Learn how the impact of the pandemic on working mums could adversely affect the social economy

14 Jul 2020

picture of silhouette woman juggling

By comms manager and mother of two, Hannah C

We’ve always celebrated the fact that leaders of social change are more likely to be female (50%) compared to leaders of traditional business (34%).  But could the unequal impact of the pandemic put the long term leadership diversity of the social sector at risk?

An unequal burden of care

Working mums have been shouldering the caring responsibilities in the home during lock-down, according to University of Sussex recent research. Research by the universities of Oxford, Cambridge and Zurich during March and April showed that working women in the UK, Germany and the US did more childcare and home-schooling across all wage brackets, compared to men with similar earnings.

Thousands of mums have had to juggle running their social business and home like never before.  They are managing home-school, shopping, cooking, cleaning and bedtimes without the usual support from grandparents, friends, nurseries and schools.

We know they’re a resilient bunch, but at what cost to themselves and the social economy?

Impact on the social economy and gender equality

Loss of capacity, leadership focus and just a lack of time will have taken its toll on the business.

Despite lock-downs easing around the world, many campaigners believe there will be a long-term impact on women’s work and home lives as a result of the pandemic. A recent United Nations study even warned that the pandemic could dilute decades of advancement on gender equality.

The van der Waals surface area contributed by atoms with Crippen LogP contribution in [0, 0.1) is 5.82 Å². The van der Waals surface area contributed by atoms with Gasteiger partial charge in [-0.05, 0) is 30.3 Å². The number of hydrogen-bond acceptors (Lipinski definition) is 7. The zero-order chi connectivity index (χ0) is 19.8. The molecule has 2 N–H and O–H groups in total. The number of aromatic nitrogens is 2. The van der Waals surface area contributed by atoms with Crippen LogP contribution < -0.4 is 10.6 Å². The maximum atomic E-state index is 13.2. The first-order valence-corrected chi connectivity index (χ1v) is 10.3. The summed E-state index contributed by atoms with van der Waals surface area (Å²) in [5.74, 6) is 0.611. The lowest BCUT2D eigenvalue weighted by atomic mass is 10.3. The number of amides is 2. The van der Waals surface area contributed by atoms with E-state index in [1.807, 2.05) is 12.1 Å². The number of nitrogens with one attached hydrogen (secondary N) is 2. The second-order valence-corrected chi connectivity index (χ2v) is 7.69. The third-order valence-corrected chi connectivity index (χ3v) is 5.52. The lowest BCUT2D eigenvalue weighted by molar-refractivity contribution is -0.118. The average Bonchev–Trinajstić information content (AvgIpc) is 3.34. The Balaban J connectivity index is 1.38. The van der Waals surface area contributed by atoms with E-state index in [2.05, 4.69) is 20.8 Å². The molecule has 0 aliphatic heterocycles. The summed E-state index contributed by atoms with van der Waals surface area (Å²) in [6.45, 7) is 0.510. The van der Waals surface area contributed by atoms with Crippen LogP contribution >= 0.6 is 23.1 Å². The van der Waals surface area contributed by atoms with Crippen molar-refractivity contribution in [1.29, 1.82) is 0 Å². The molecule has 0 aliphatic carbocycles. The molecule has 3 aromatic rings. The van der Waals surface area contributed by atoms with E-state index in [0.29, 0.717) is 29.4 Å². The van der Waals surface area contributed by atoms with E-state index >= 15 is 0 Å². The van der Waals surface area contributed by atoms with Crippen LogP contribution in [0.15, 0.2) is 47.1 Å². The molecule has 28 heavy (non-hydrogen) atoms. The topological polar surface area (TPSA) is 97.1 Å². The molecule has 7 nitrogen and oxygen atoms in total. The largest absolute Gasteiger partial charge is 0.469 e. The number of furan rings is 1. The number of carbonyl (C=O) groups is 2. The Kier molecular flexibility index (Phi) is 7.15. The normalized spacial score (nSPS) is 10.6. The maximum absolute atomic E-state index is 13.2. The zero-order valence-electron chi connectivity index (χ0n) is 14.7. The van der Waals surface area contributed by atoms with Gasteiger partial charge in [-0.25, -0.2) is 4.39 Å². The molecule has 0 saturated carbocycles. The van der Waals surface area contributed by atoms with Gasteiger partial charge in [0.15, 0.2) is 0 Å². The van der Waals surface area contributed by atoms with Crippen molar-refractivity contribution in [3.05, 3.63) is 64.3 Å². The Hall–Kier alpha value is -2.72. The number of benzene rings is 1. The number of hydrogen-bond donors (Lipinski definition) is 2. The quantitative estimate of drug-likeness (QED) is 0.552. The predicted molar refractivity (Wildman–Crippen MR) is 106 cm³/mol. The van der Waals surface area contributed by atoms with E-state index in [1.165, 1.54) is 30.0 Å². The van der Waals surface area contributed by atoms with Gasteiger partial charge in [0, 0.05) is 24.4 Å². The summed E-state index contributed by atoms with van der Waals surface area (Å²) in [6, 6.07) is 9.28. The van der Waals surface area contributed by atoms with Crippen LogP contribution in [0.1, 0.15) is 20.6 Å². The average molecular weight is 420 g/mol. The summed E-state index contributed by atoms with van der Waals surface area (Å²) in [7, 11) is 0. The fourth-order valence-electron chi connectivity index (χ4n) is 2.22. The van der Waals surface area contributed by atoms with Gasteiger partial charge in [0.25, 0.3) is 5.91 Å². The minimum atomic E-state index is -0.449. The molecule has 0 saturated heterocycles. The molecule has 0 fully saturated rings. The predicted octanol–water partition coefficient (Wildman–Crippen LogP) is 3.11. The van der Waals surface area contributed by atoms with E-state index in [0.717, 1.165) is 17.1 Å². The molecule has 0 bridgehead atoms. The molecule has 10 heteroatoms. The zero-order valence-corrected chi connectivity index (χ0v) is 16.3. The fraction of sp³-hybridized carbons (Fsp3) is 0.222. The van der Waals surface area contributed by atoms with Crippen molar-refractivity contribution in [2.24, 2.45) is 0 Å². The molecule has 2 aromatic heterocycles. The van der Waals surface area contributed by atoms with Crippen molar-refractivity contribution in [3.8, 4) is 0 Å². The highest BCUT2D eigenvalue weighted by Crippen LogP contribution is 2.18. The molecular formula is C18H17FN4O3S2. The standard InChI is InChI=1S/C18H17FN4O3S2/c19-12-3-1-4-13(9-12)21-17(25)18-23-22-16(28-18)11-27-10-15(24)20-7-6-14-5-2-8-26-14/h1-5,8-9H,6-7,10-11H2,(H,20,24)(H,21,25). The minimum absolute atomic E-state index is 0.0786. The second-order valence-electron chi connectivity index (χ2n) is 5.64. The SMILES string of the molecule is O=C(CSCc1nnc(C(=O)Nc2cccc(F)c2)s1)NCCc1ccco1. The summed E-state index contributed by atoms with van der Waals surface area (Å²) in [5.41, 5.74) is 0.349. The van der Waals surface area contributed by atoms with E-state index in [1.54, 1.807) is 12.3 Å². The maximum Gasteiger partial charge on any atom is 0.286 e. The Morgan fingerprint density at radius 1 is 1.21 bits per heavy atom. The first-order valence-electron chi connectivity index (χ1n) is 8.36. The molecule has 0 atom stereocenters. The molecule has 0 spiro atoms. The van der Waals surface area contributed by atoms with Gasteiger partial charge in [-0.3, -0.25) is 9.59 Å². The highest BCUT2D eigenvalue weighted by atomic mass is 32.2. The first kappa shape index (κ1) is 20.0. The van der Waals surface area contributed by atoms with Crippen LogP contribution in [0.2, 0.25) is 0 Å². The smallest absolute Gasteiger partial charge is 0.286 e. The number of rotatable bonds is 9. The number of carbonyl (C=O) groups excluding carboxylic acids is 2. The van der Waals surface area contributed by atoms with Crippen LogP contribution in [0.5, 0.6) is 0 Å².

Campaign groups such as Pregnant then Screwed have highlighted additional challenges women on maternity leave faced during or in the lead-up to the crisis. Self-employed mothers, for example, are losing out because financial support packages for self-employed workers are often based on average profits over several years, without accounting for periods of maternity leave.

Change-maker mums and long-term burn-out

This increase in unpaid work and competing priorities of work home life is detrimental to mental and physical health.   These busy working mums are at greater risk of burnout compared to their male counterparts than ever before.  And with a long summer ahead before (hopefully) schools start back in September, their situation could get a lot worse.

A social entrepreneur and mum’s perspective

Fiona Small, founder of Young Mums Support Network (YMSN) is a single mum of two.  Her organisation aims to remove the stigma of underage pregnancy and help mums across the country realise their potential through training and work.

Throughout lockdown, she’s been providing online support to vulnerable parents, mainly those who are trying to cope with home-schooling and work.

YMSN is also providing a phone support service for  mums who are feeling isolated and have recently moved away from their local area.  Many of these women have no access to support and have been impacted by domestic violence or have had their children removed by social services.

Fiona’s advice to other working mums: “Take it easy on yourself.  No two days will be the same.  Focus on your well-being first and be realistic about what you can achieve during the day. Find your flow, know when to down tools, keep a check on how you are feeling.  Don’t try to be superwoman!”

Further support

Get in touch

Female social entrepreneurs (mums, carers, co-parents and child-free) get in touch and share your leadership stories and coping strategies.

[email protected] or message me at LinkedIn